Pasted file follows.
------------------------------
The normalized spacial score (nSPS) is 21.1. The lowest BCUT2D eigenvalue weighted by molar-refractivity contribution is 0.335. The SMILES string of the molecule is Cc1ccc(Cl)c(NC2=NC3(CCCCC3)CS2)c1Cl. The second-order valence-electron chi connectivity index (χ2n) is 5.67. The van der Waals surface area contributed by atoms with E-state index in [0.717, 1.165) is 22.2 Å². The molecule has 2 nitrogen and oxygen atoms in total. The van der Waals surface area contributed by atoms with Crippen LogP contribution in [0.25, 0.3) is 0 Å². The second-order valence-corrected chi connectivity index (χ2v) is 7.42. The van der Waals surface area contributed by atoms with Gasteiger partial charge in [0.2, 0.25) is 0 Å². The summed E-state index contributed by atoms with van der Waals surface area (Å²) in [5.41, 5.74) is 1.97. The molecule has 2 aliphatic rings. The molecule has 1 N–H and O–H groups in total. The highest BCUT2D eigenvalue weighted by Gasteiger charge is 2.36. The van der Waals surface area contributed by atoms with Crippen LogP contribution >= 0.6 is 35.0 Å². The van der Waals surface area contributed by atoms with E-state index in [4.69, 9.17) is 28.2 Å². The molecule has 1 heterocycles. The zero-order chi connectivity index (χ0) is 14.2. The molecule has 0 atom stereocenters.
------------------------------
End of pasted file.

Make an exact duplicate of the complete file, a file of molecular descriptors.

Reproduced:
The normalized spacial score (nSPS) is 21.1. The lowest BCUT2D eigenvalue weighted by molar-refractivity contribution is 0.335. The SMILES string of the molecule is Cc1ccc(Cl)c(NC2=NC3(CCCCC3)CS2)c1Cl. The second-order valence-electron chi connectivity index (χ2n) is 5.67. The van der Waals surface area contributed by atoms with E-state index in [0.717, 1.165) is 22.2 Å². The molecule has 2 nitrogen and oxygen atoms in total. The van der Waals surface area contributed by atoms with Crippen LogP contribution in [0.25, 0.3) is 0 Å². The second-order valence-corrected chi connectivity index (χ2v) is 7.42. The van der Waals surface area contributed by atoms with Gasteiger partial charge in [0.2, 0.25) is 0 Å². The summed E-state index contributed by atoms with van der Waals surface area (Å²) in [5.41, 5.74) is 1.97. The molecule has 2 aliphatic rings. The molecule has 1 N–H and O–H groups in total. The highest BCUT2D eigenvalue weighted by Gasteiger charge is 2.36. The van der Waals surface area contributed by atoms with Crippen LogP contribution >= 0.6 is 35.0 Å². The van der Waals surface area contributed by atoms with E-state index in [4.69, 9.17) is 28.2 Å². The molecule has 1 heterocycles. The zero-order chi connectivity index (χ0) is 14.2. The molecule has 0 atom stereocenters.